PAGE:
“We would get married and have children because (he’d found) the one I want to be with for the rest of my life, and that was Hannah. She wanted to have children, and that’s what we did.”
There were some hurdles to overcome on the way to parenthood. Hannah “had massive problems with endometriosis all her life”, he explains, which is why his twins were conceived by IVF. And he’s now a firm believer in the importance of openness regarding fertility struggles. Endometriosis, he says, “is one of those silent things that women go through on their own, which they shouldn’t. I don’t know why they do. They should stand up and talk about it because so many women go through it. It’s a funny old thing, I remember when I was competing as a dancer, and you look around and you think, everybody’s got it better than you. ‘I wish I was more like him’. But everybody’s got their own demons. And it’s not till much later you find out that he had the same problems you had and he had other problems you didn’t have”.
IVF, he says, was tough, but rather than being a strain on their relationship, it was “quite the opposite”. “I just think it was a shared experience. I say shared, but naturally she does all the work. It just fills you with even more admiration for somebody who goes through that. We were fortunate that we got it on the first go, but it’s a massive thing.
“It’s hard for the girls, with the injections in the tummy and the backside and the blood tests every day. Hard. And so all I can do is just say, ‘Okay, right. What do we need to do?’ I feel like you do that thing where you just pick her up and carry her through. That’s what I felt my job was. There’s nothing I can do. I can’t take the injections, so what do I do? How can I make this better? That’s my responsibility, that’s my role in this.”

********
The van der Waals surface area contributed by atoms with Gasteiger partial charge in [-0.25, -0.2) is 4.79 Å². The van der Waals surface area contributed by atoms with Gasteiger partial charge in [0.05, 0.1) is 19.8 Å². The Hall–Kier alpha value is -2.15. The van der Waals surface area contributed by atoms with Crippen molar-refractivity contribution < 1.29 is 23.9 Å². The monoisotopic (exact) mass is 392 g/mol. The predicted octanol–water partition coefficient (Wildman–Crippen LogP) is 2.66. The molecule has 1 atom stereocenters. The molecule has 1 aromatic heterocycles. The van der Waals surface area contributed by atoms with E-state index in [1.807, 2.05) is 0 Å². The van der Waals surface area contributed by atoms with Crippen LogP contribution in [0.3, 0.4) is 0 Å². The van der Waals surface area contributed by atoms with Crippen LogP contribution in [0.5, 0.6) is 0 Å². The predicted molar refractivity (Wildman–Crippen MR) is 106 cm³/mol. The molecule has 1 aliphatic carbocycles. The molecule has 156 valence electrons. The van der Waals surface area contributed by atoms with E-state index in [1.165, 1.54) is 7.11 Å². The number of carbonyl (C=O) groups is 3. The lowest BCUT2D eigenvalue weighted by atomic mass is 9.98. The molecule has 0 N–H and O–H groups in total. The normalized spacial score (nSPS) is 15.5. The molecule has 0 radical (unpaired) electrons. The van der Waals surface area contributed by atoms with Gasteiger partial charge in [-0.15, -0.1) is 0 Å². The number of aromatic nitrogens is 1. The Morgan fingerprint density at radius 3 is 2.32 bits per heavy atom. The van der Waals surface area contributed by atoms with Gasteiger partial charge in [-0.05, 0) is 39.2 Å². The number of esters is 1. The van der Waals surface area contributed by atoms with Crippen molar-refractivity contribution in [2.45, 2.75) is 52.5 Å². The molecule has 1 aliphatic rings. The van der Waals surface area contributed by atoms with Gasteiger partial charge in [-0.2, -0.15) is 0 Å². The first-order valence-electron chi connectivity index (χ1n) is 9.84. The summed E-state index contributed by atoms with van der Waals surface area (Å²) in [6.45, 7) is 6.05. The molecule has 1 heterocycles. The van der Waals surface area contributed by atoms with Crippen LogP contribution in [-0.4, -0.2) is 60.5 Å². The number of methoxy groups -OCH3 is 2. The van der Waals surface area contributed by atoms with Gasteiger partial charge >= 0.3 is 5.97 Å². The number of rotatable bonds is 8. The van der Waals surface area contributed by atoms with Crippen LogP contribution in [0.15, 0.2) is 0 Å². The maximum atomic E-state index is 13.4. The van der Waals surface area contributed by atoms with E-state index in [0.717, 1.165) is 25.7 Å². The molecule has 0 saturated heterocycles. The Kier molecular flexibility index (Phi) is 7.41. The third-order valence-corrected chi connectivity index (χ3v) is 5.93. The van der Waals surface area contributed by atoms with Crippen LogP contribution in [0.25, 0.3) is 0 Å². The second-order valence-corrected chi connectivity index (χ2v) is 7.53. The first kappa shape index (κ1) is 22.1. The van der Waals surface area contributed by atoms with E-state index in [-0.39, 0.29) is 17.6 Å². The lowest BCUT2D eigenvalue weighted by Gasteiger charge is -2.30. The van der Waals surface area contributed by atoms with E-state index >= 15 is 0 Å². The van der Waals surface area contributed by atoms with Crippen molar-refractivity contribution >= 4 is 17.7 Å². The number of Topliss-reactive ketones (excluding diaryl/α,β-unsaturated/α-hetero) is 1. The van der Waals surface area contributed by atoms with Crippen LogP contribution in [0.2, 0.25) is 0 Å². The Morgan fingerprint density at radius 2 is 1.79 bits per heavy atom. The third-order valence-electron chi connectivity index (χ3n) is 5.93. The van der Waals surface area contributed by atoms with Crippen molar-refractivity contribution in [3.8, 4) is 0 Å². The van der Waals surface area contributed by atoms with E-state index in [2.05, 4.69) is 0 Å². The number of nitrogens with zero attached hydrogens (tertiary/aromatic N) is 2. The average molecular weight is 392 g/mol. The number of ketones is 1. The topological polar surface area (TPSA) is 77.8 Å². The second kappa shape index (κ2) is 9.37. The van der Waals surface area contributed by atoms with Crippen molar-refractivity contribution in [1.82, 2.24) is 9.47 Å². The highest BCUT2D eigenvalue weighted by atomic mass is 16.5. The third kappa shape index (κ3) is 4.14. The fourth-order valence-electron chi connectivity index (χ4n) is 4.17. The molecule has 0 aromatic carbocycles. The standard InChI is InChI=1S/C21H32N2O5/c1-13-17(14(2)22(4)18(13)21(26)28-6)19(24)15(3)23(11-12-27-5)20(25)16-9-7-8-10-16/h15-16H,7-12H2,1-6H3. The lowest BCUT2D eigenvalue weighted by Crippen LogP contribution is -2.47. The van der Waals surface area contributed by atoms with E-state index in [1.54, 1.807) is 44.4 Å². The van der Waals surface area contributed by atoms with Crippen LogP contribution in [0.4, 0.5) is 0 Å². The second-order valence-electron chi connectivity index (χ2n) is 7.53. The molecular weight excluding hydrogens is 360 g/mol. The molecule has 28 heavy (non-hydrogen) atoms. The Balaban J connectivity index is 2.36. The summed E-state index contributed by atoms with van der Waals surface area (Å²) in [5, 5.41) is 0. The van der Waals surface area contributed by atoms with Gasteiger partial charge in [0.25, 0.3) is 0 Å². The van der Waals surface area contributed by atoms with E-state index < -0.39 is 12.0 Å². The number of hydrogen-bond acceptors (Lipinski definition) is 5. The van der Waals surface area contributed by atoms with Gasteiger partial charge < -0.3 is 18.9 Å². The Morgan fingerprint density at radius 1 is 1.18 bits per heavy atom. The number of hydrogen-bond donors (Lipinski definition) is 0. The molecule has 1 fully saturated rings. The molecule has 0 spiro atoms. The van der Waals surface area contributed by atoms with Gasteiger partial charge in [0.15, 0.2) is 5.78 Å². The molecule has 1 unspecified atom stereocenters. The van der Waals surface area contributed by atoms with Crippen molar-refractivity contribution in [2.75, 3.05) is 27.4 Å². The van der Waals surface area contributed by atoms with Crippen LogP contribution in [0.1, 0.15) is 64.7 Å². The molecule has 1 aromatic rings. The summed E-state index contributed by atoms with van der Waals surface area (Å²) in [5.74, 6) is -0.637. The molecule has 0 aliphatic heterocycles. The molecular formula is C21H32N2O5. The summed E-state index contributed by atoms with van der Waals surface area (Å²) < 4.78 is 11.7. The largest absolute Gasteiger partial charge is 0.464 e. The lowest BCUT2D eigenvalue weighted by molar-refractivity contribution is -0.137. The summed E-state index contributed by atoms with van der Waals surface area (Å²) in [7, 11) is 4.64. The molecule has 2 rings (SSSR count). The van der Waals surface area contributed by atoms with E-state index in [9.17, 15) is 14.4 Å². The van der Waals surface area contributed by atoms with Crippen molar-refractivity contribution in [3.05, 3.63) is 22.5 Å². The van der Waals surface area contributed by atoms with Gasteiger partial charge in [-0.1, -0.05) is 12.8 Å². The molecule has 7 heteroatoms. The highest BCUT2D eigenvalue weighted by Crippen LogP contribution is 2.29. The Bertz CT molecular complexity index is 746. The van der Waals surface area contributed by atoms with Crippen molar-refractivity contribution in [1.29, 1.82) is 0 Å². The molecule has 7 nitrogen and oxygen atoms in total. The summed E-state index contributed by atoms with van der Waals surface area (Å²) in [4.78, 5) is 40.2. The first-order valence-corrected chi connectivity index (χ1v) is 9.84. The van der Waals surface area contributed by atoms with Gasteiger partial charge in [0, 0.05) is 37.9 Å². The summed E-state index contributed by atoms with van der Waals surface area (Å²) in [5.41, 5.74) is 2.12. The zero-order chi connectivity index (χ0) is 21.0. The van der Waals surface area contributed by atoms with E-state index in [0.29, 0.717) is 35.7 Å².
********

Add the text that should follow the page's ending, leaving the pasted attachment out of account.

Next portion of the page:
A month after Hannah gave birth to George and Henrietta, Anton whisked her away to get married. “I sort of sprung it on her, I don’t know why. I just had this urge. It was our fifth year of being together and it felt like the moment — ‘together for five years, we’re getting married. We’re going to Cliveden House we’re getting married, I’ve organised it. I’ve got six people coming. Afternoon tea, bosh, home’.”
Some brides wouldn’t be thrilled with an ambush for a wedding, but apparently, Hannah took it all in her stride. “I did the foxtrot in front of her and she couldn’t resist me,” he wisecracks. “We got engaged on Christmas Day, we had babies on March 28 and we got married on April 20. After all, what else is there in life? She didn’t know any of it, apart from having the babies bit. That one didn’t spring up on her.”
So what convinced him that Hannah was the right woman for him? “She’s very beautiful, she’s very clever, she’s very funny and she’s very kind.
“There used to be an expression years ago — they’ll do you a good turn before they’ll do you a bad — and she will only ever do nice things. There’s not many people like that. She’s wonderfully supportive of what I do as well. And loves it. She loves to come and see me perform. So it’s sort of everything. And she’s wonderful to be with. I love being with her. I love doing stuff with her.”
He’s enchanted by fatherhood. “It’s the most incredible thing. It’s inexplicable. I love every second of it.”
Will his children be signed up for dance classes? “I don’t know. They might do. I’d like them to try everything. George is wonderful. When you put music on, he starts to do this dancing thing and doesn’t look at you, doesn’t show off in front of you. He turns his back to you and starts dancing”.
But Du Beke won’t be a pushy dad. “It’s one of those things, isn’t it, where if your child takes an interest in what you do, then give them to someone else to teach, because it would be a nightmare if you teach your own children... I want them to try everything. There’s so much to try.
“And if you do dance, try everything. Don’t just do ballroom dancing because I do it. I’ve done it all. I’ve tried it all.”
DOUBLE ACTS: Anton du Beke with wife Hannah Summers, and (right) dance partner Erin Boag
One Enchanted Evening, Bonnier Publishing, £18.99